Thursday, January 3, 2013

Book Review: Cinders & Sapphires by Leila Rasheed

Pages: 400
Genre: YA Historical Fiction
Pub. Date: January 22, 2013
Source: Netgalley
My Rating: 3 out of 5 stars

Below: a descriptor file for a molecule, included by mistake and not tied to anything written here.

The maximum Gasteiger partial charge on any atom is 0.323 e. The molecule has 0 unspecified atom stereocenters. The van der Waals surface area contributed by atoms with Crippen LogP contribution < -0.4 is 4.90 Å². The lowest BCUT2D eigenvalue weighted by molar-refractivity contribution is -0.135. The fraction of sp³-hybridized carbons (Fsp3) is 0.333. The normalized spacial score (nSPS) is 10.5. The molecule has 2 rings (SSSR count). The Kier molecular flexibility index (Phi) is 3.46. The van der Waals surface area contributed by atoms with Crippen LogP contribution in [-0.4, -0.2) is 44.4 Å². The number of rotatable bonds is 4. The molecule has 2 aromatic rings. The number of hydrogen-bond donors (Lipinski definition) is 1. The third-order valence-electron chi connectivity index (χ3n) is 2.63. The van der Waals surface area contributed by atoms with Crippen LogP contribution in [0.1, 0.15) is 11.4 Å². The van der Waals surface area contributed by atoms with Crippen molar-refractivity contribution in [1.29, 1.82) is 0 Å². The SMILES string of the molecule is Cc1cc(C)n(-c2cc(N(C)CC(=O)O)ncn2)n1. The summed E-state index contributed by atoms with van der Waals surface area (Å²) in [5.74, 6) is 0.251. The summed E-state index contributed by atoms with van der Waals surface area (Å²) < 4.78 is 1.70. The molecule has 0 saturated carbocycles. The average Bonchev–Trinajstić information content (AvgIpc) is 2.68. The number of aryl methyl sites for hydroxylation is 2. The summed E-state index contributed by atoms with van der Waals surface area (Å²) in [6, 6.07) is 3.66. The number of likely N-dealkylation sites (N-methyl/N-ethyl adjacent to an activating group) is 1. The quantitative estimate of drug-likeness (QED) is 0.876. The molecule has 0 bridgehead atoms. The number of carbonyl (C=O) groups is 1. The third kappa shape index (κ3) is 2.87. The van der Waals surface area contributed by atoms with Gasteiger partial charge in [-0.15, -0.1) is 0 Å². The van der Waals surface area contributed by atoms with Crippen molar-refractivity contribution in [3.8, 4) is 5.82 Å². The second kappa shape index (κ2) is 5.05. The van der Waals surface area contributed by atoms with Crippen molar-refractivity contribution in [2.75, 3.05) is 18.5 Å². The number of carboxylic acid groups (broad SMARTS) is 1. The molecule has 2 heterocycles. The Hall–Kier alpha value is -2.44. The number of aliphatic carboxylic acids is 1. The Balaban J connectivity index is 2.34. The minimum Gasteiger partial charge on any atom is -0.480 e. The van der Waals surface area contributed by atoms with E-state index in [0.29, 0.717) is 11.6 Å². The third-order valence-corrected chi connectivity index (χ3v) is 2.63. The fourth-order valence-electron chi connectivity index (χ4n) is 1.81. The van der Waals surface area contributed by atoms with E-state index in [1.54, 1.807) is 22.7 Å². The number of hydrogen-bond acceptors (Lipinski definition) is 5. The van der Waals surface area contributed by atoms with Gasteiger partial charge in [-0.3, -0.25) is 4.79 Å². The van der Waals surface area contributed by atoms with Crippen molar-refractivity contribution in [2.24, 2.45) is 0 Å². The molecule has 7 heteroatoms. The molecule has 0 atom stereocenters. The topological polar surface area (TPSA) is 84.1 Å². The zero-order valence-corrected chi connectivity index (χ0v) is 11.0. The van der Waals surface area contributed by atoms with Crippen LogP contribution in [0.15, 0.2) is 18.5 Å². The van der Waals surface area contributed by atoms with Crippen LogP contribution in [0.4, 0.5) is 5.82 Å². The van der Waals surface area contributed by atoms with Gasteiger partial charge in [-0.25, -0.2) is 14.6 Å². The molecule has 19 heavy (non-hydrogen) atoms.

Goodreads says, "Rose Cliffe has never met a young lady like her new mistress. Clever, rich, and beautiful, Ada Averley treats Rose as an equal. And Rose could use a friend. Especially now that she, at barely sixteen, has risen to the position of ladies’ maid. Rose knows she should be grateful to have a place at a house like Somerton. Still, she can’t help but wonder what her life might have been had she been born a lady, like Ada. For the first time in a decade, the Averleys have returned to Somerton, their majestic ancestral estate. But terrible scandal has followed Ada’s beloved father all the way from India. Now Ada finds herself torn between her own happiness and her family’s honor. Only she has the power to restore the Averley name—but it would mean giving up her one true love . . . someone she could never persuade her father to accept. Sumptuous and enticing, the first novel in the At Somerton series introduces two worlds, utterly different yet entangled, where ruthless ambition, forbidden attraction, and unspoken dreams are hidden behind dutiful smiles and glittering jewels. All those secrets are waiting . . . at Somerton."